Though God’s people were to look to the future for the prophesied deliver(s), Israel itself was part of God’s plan of redemption. The nation was to be a priest to the nations (Ex. 19:6). They could bless the families of the earth (Gen. 12:3) by leading them to the true God (Deut. 4:1-8). But Israel was also part of the world’s sin problem. God predicted that Israel would fail to keep his law and would therefore suffer the covenant curses (Deut. 30:1-8). Israel, even in Moses’ day, was comprised of people with uncircumcised hearts. They needed regeneration so they could turn and obey they Lord (Deut. 30:1-10). Though Israel successfully conquered the Promised Land (Josh. 10:40; 11:23; 21:43-45), Joshua told the people, “You are not able to serve the Lord” (24:19).
The book of Judges confirms Joshua’s prediction. The people quickly turn from beings priests to the nations to becoming like, or even worse than, the nations. By the end of the book, one judge offered human sacrifices. Another judge was more concerned with Philistine women and personal vendettas than with delivering God’s people. Israel’s judges were unable to restore God’s people to God’s law.
Not even the priestly class in Israel maintained the true worship of Yahweh (Jdgs. 17-18). The last account of the book includes an incident eerily reminiscent of the Sodom story. Amazingly, the story in Judges is darker than the one in Genesis. In Sodom, the angels blinded the men and no wicked deed was accomplished, but in Judges, the men of Gibeah “knew her and abused her all night until the morning” (19:25). They left her for dead, and the concubine’s master dismembered her and sent the pieces of her body throughout the land. Israel, the priest to the nations, had become worse than the worst of the nations (Sodom throughout Scripture is the illustration of human wickedness; Deut. 32:32; Isa. 1:10; 3:9; jer 23:14; Ezek. 16:46-56; 2 Pet. 2:6; Jude 7; Rev. 11:8).
The nations needed a better priest, and their priest, Israel, needed better priests (The last two accounts in Judges feature wayward Levites, including a descendant of Moses himself; cf. Block, Judges, Ruth, 512). The text explicitly notes Israel needed a king. Four times it says, “In those days there was no king in Israel” (17:6; 18:1; 19:1; 21:25). The closing words of the book are, “Everyone did what was right in his own eyes” (21:25). These words recall the actions of Adam and Eve doing what was right in their eyes. Israel was acting in the same manner that led to the distortion of human dominion at the beginning, and God said they needed a king to fix this sin problem.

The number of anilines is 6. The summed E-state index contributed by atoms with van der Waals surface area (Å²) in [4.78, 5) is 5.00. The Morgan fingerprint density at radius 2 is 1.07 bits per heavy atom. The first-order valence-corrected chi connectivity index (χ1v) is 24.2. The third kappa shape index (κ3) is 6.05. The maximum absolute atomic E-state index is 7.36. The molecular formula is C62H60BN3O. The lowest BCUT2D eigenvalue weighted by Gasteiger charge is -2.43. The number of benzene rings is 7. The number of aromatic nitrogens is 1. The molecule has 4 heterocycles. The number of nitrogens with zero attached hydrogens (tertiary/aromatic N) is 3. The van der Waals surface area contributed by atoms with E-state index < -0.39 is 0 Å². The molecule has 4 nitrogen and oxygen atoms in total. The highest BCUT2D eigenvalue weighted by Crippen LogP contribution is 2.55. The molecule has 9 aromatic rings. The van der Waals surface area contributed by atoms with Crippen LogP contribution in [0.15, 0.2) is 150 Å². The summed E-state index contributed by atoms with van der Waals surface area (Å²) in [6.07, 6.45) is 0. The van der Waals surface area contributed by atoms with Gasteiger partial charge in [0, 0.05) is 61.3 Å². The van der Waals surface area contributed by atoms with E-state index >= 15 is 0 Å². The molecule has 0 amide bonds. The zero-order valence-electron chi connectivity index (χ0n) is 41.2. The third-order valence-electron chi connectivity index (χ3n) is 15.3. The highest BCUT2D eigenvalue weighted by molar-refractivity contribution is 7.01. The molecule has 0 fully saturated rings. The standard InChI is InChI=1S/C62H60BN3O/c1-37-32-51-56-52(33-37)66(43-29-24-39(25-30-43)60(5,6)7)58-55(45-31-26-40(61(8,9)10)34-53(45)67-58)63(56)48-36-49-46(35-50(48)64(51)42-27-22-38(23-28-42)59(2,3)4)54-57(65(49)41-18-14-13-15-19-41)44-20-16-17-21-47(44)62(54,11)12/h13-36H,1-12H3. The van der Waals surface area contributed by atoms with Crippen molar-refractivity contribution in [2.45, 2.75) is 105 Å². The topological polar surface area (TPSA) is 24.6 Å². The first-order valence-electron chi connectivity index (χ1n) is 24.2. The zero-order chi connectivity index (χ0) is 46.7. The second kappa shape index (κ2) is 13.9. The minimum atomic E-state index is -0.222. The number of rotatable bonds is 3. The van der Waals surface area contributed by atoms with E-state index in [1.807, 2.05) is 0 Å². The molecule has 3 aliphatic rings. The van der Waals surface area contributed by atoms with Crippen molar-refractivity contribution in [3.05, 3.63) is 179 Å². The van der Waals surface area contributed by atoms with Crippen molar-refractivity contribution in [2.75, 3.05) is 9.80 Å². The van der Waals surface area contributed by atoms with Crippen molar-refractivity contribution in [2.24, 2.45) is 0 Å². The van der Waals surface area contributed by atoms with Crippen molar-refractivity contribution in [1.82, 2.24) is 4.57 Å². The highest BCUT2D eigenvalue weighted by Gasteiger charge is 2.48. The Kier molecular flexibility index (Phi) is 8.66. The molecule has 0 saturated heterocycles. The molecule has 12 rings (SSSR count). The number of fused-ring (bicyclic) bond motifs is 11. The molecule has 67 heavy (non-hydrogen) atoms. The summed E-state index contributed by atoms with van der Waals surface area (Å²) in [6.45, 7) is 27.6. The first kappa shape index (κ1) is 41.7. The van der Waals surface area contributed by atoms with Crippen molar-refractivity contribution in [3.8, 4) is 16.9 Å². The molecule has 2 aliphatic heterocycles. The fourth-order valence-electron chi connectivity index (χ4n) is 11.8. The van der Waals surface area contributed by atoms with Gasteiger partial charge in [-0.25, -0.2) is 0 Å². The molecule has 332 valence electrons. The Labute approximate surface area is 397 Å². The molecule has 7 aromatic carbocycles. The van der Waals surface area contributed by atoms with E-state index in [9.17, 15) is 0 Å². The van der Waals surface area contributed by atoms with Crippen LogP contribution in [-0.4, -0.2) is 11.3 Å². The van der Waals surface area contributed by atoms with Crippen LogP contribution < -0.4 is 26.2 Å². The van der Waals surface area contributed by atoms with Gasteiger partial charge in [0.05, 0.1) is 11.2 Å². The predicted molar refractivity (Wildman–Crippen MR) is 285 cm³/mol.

The storyline of Scripture moves forward into the book of Samuel. Stephen Dempster says, “It is hard to imagine a worse situation than the end of the narrative of Judges, but this is it” (Dempster, Dominion and Dynasty, 135). The opening chapters of Samuel reveal that sin permeated the priesthood. Eli’s sons insisted on taking whatever raw meat would come up when they stabbed it with a meat-fork (1.2:13-17) despite Torah prohibitions (Lev. 7:22-25, 31-36; Deut. 18:3-4). Furthermore, they corrupted the women who ministered at the tabernacle (1.2:22; cf. Ex. 38:26) in a way that may have mimicked the forbidden cult prostitution of the Canaanites (Deut. 23:17). In summary statements, these men are called “sons of Belial” and men who “did not know the Lord” (1.2:12; this contrasts with Exodus which repeatedly says that the purpose for God’s miraculous deliverance was so Israel would know that he is the Lord: Ex. 6:3, 7; 10:2; 16:6, 12; 29:46; 31:13). Their actions were said to be blasphemy (1.3:13). Eli was little better. Despite his strong words, his remonstrance with his sons was ineffectual (1.2:22-25). Priests like this could not mediate between God and man.
God intervened at this crisis point in Israel’s history by raising up a prophet: Samuel. The necessity of a prophet showed the failure of the priesthood. The priests could receive revelation from God through the Urim and Thumim. They were given the responsibility of teaching God’s word. These tasks mirror the prophetic tasks of receiving revelation from God and declaring his word to the people. Samuel was a faithful prophet (1.12:3-5), but he was not sufficient to turn the people to God. Furthermore his sons became known for their wickedness (1.8:1-3).
Israel was in need of a righteous king, priest, and prophet.
Block, Daniel I. Judges, Ruth. New American Commentary. Edited by E. Ray Clendenen. Nashville: B&H, 1999.
Dempster,Stephen G. Dominion and Dynasty: A Theology of the Hebrew Bible. New Studies in Biblical Theology. Edited by D. A. Carson. Downers Grove, IL: InterVarsity, 2003.